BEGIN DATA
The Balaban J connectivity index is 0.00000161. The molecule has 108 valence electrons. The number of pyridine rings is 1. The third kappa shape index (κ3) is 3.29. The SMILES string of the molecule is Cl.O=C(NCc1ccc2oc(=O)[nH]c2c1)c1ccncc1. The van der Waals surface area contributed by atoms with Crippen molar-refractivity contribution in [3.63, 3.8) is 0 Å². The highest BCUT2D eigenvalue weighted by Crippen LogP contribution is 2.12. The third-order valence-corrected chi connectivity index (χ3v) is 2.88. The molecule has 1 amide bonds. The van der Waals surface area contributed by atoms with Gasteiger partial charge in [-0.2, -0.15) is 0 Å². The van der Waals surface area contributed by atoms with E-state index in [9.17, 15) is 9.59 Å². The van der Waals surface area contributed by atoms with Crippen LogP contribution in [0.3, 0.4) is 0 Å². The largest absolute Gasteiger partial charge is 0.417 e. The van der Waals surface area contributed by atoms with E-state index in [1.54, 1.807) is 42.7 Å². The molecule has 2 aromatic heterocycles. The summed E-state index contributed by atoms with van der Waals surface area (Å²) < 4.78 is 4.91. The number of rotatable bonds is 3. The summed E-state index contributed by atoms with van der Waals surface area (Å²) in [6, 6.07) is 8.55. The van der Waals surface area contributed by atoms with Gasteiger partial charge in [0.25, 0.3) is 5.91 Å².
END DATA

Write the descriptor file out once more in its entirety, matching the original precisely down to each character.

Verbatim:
The Balaban J connectivity index is 0.00000161. The molecule has 108 valence electrons. The number of pyridine rings is 1. The third kappa shape index (κ3) is 3.29. The SMILES string of the molecule is Cl.O=C(NCc1ccc2oc(=O)[nH]c2c1)c1ccncc1. The van der Waals surface area contributed by atoms with Crippen molar-refractivity contribution in [3.63, 3.8) is 0 Å². The highest BCUT2D eigenvalue weighted by Crippen LogP contribution is 2.12. The third-order valence-corrected chi connectivity index (χ3v) is 2.88. The molecule has 1 amide bonds. The van der Waals surface area contributed by atoms with Gasteiger partial charge in [-0.2, -0.15) is 0 Å². The van der Waals surface area contributed by atoms with E-state index in [9.17, 15) is 9.59 Å². The van der Waals surface area contributed by atoms with Crippen LogP contribution in [0.3, 0.4) is 0 Å². The largest absolute Gasteiger partial charge is 0.417 e. The van der Waals surface area contributed by atoms with E-state index in [1.54, 1.807) is 42.7 Å². The molecule has 2 aromatic heterocycles. The summed E-state index contributed by atoms with van der Waals surface area (Å²) < 4.78 is 4.91. The number of rotatable bonds is 3. The summed E-state index contributed by atoms with van der Waals surface area (Å²) in [6, 6.07) is 8.55. The van der Waals surface area contributed by atoms with Gasteiger partial charge in [0.25, 0.3) is 5.91 Å².